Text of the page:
“I’m not going to propose,” he cut you off, chuckling. You let out an audible sigh of relief and it was his turn to scowl, “okay, don’t sound so relieved.” His smile returned when you giggled. “I’m a romantic, I’m not an eccentric. We’re not even living together yet, you really think I’ll propose before we take that step? What if you’re a pain in the ass to live with?” He joked and you scoffed with a smile. “What if you talk during my football games, or force me to do the dishes immediately?” Another scoff escaped because you did do that; he laughed because he was obviously joking. “I can’t live with that for the rest of my life.”
“You know what, jackass,” you slapped his arm, “even if you did propose I’d say no.” He pouted, giving you signature puppy dog eyes as he grabbed you by your waist. “Get off me,” you laughed and playfully pushed him back when he tried to hug you. “Chris!” You shrieked with laughter when he lifted you off the ground, crushing you in a tight encasement created by his strong arms. “People are watching,” you giggled, “put me down.”
“I love you, baby.” He smacked a loud, scruffy kiss on your cheek before planting you back down on your feet. “Do you want me to drive you to work?” He asked as he released you. “I’m already late, I might as well be a good boyfriend while I’m at it. C’mon,” he took your hand and started to pull you towards his car.
“Can you be a good boyfriend and tell me what that really important thing you have to ask me tonight is?” You asked with a wince; the hope that laced your voice was not present in the next sentence after he shook his head. “Chris, come on. Have mercy, you know I’m just going to fixate on it until I see you tonight. Do you really want me distracted all day? I have meetings today, I can’t afford to be distracted.”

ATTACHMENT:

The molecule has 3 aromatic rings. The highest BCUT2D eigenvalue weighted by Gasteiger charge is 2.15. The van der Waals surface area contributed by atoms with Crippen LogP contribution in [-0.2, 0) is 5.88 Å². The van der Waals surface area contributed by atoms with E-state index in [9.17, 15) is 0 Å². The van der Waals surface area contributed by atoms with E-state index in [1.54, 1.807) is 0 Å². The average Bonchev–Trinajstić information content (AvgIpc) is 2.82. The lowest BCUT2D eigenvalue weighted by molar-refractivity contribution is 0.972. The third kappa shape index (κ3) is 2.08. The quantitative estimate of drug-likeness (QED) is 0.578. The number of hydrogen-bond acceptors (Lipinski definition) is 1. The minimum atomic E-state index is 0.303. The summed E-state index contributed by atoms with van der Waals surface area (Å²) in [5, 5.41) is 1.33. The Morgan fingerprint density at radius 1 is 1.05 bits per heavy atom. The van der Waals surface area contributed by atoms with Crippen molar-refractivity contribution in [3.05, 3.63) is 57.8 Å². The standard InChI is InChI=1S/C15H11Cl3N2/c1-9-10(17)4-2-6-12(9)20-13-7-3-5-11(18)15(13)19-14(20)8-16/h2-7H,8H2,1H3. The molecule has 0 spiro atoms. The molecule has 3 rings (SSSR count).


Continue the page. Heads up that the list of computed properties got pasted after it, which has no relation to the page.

“But you’re so cute when you’re distracted.”
“Chris,” you tried not to laugh while you were being terse, but you failed.
“Why are you always so impatient?” He turned around, smiling. “Do you know how many surprises you’ve ruined because of your impatience?” He rhetorically quizzed and you scoffed; he smiled because he knew what you were going to say in defense.
“Are you serious? I could ask you the same thing,” you bit back playfully. “You’re the one who always hints he has a surprise for me. I wouldn’t even know if you didn’t say anything, but no, you always have to open your big mouth. So if we are really looking for someone to blame for my ruined surprises, shouldn’t it be you?”
“Okay, fine.” He rolled his eyes dramatically and you laughed. “You really want to spoil the surprise for yourself, fine.” He dug into his back pocket and pulled out a classic Disney Castle keychain with a single key. “Here,” he held it up in front of your confused face. You didn’t get it, you already had a key to his place just like he had one to yours.
“I’m pretty sure I’ve already got a key to your house.”
“You have a spare key to my house, yes, but this is your key to my house.”
“What are you talking about?” You laughed and he sighed with a smile. “It’s a key, it doesn’t-”